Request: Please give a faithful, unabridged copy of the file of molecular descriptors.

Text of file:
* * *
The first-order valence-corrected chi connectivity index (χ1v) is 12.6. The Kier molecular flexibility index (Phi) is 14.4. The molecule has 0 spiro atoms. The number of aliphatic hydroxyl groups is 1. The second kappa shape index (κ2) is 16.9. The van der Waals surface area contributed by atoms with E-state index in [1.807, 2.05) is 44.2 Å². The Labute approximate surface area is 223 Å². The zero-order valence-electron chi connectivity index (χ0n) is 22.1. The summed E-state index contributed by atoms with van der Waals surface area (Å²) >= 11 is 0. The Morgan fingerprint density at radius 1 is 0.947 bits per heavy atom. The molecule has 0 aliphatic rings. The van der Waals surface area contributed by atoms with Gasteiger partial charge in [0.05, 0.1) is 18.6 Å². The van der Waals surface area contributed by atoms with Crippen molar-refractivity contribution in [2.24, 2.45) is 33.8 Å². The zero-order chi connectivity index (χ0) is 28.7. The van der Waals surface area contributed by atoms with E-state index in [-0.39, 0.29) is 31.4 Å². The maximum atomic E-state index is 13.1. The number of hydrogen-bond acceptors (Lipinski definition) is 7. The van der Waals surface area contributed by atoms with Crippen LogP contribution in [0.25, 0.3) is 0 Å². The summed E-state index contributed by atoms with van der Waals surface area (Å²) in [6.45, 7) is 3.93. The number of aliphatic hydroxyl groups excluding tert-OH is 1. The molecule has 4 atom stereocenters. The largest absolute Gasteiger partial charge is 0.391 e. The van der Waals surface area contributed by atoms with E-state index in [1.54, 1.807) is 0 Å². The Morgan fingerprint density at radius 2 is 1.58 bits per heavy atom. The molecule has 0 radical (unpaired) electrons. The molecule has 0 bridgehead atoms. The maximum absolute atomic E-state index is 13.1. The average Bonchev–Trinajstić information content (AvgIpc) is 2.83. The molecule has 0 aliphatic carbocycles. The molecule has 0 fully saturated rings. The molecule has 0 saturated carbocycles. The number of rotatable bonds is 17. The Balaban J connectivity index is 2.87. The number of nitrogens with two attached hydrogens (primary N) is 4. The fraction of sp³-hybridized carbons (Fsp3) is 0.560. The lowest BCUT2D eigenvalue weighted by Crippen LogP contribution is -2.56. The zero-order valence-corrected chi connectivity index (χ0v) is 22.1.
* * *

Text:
The first-order valence-corrected chi connectivity index (χ1v) is 12.6. The Kier molecular flexibility index (Phi) is 14.4. The molecule has 0 spiro atoms. The number of aliphatic hydroxyl groups is 1. The second kappa shape index (κ2) is 16.9. The van der Waals surface area contributed by atoms with E-state index in [1.807, 2.05) is 44.2 Å². The Labute approximate surface area is 223 Å². The zero-order valence-electron chi connectivity index (χ0n) is 22.1. The summed E-state index contributed by atoms with van der Waals surface area (Å²) >= 11 is 0. The Morgan fingerprint density at radius 1 is 0.947 bits per heavy atom. The molecule has 0 aliphatic rings. The van der Waals surface area contributed by atoms with Gasteiger partial charge in [0.05, 0.1) is 18.6 Å². The van der Waals surface area contributed by atoms with Crippen molar-refractivity contribution in [2.24, 2.45) is 33.8 Å². The zero-order chi connectivity index (χ0) is 28.7. The van der Waals surface area contributed by atoms with E-state index in [-0.39, 0.29) is 31.4 Å². The maximum atomic E-state index is 13.1. The number of hydrogen-bond acceptors (Lipinski definition) is 7. The van der Waals surface area contributed by atoms with Crippen LogP contribution in [0.25, 0.3) is 0 Å². The summed E-state index contributed by atoms with van der Waals surface area (Å²) in [6.45, 7) is 3.93. The number of aliphatic hydroxyl groups excluding tert-OH is 1. The molecule has 4 atom stereocenters. The largest absolute Gasteiger partial charge is 0.391 e. The van der Waals surface area contributed by atoms with E-state index in [1.54, 1.807) is 0 Å². The Morgan fingerprint density at radius 2 is 1.58 bits per heavy atom. The molecule has 0 radical (unpaired) electrons. The molecule has 0 bridgehead atoms. The maximum absolute atomic E-state index is 13.1. The average Bonchev–Trinajstić information content (AvgIpc) is 2.83. The molecule has 0 aliphatic carbocycles. The molecule has 0 fully saturated rings. The molecule has 0 saturated carbocycles. The number of rotatable bonds is 17. The Balaban J connectivity index is 2.87. The number of nitrogens with two attached hydrogens (primary N) is 4. The fraction of sp³-hybridized carbons (Fsp3) is 0.560. The lowest BCUT2D eigenvalue weighted by Crippen LogP contribution is -2.56. The zero-order valence-corrected chi connectivity index (χ0v) is 22.1.